Research conducted by Dr. Dina Leech, in collaboration with Drs. Amina Pollard (EPA), Stephanie Hampton (Washington State University), and Stephanie Labou (Washington State University), reveals that many lakes in the continental United States are becoming murkier, with potentially negative consequences for water quality and aquatic life. The findings are published in Limnology and Oceanography.
In the 5 years between 2007 and 2012, the dominant lake type in the continental U.S. shifted from clear, blue lakes to greenish-brown, murky lakes. The reason for this shift is unknown but land cover and land use patterns within a watershed, as well as changes in climate, may be important factors.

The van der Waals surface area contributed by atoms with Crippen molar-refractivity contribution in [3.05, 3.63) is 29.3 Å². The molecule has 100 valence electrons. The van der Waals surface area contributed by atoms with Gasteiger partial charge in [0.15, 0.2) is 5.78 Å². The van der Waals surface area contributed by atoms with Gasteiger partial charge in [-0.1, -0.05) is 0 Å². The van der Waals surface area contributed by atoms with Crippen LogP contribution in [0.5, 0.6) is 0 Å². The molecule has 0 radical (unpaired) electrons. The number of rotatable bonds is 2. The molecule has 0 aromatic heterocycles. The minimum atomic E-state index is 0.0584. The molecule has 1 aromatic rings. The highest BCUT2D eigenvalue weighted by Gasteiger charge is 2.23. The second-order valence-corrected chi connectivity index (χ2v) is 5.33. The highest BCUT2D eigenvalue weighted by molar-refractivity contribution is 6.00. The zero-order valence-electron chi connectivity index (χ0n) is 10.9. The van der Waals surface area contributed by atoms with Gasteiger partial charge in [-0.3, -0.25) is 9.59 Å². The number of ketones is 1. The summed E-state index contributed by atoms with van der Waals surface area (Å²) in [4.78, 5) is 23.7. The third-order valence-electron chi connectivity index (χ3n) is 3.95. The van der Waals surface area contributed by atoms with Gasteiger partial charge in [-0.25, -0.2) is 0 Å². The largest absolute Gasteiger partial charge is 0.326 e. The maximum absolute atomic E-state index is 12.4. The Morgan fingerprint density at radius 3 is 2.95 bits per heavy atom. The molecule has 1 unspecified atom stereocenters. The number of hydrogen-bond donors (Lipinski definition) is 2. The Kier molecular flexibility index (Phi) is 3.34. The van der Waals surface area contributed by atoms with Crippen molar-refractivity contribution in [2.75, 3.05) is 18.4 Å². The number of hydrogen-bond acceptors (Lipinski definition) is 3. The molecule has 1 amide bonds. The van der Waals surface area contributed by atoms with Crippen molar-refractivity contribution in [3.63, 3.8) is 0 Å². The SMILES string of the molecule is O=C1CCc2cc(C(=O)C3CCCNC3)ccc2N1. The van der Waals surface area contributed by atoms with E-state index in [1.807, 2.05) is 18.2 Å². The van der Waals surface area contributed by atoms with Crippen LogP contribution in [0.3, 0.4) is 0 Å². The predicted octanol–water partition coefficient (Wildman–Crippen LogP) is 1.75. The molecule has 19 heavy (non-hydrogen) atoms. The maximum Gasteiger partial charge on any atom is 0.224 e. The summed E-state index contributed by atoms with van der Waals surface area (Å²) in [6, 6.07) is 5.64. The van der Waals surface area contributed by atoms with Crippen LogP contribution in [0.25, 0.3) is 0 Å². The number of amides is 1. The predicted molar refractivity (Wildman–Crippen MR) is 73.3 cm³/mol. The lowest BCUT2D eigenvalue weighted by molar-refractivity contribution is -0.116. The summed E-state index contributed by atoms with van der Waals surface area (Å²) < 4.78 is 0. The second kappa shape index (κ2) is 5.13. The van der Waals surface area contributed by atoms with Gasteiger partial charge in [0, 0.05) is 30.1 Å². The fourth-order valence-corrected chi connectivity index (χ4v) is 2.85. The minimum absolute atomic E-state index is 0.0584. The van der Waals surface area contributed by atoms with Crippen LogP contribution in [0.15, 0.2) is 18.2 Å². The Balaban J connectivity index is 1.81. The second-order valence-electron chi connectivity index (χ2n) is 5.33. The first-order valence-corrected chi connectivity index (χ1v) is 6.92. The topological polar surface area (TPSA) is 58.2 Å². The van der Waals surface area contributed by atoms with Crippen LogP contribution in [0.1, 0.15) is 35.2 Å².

“Blue lakes typically are those that do not show evidence of nutrient pollution or elevated organic matter while murky lakes have high levels of both,” said lead author Dr. Dina Leech, of Longwood University in Farmville, Virginia. “A shift toward murkiness is a management concern because murky lakes tend to have more algae, including potentially harmful cyanobacteria. And with poor food quality at the base of the food web, over time murky lakes may not be able to support a healthy fishery.”